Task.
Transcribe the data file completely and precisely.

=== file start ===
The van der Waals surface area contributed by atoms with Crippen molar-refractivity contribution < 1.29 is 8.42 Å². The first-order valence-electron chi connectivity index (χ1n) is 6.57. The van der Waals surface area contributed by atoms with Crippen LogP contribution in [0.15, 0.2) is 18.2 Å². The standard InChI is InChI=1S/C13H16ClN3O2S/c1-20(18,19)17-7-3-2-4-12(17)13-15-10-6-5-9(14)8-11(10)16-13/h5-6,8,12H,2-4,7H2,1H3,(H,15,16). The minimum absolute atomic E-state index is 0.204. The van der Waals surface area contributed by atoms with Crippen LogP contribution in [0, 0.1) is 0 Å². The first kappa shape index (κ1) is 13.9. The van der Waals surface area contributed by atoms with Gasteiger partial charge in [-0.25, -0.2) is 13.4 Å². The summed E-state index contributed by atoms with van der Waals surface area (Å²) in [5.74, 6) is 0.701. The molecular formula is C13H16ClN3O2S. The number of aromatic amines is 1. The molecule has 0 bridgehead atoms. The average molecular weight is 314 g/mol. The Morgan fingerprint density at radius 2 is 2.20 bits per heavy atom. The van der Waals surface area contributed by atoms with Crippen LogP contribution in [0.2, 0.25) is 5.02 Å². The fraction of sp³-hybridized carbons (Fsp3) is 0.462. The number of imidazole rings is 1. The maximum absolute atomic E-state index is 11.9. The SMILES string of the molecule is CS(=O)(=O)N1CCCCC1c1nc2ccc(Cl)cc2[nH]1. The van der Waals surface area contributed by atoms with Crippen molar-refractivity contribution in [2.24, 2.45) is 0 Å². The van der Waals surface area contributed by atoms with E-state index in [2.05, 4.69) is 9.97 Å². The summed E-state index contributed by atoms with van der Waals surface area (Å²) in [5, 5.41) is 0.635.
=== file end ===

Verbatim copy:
The van der Waals surface area contributed by atoms with Crippen molar-refractivity contribution < 1.29 is 8.42 Å². The first-order valence-electron chi connectivity index (χ1n) is 6.57. The van der Waals surface area contributed by atoms with Crippen LogP contribution in [0.15, 0.2) is 18.2 Å². The standard InChI is InChI=1S/C13H16ClN3O2S/c1-20(18,19)17-7-3-2-4-12(17)13-15-10-6-5-9(14)8-11(10)16-13/h5-6,8,12H,2-4,7H2,1H3,(H,15,16). The minimum absolute atomic E-state index is 0.204. The van der Waals surface area contributed by atoms with Crippen LogP contribution in [0, 0.1) is 0 Å². The first kappa shape index (κ1) is 13.9. The van der Waals surface area contributed by atoms with Gasteiger partial charge in [-0.25, -0.2) is 13.4 Å². The summed E-state index contributed by atoms with van der Waals surface area (Å²) in [5.74, 6) is 0.701. The molecular formula is C13H16ClN3O2S. The number of aromatic amines is 1. The molecule has 0 bridgehead atoms. The average molecular weight is 314 g/mol. The Morgan fingerprint density at radius 2 is 2.20 bits per heavy atom. The van der Waals surface area contributed by atoms with Crippen LogP contribution in [0.2, 0.25) is 5.02 Å². The fraction of sp³-hybridized carbons (Fsp3) is 0.462. The number of imidazole rings is 1. The maximum absolute atomic E-state index is 11.9. The SMILES string of the molecule is CS(=O)(=O)N1CCCCC1c1nc2ccc(Cl)cc2[nH]1. The van der Waals surface area contributed by atoms with Crippen molar-refractivity contribution in [2.24, 2.45) is 0 Å². The van der Waals surface area contributed by atoms with E-state index in [2.05, 4.69) is 9.97 Å². The summed E-state index contributed by atoms with van der Waals surface area (Å²) in [5, 5.41) is 0.635.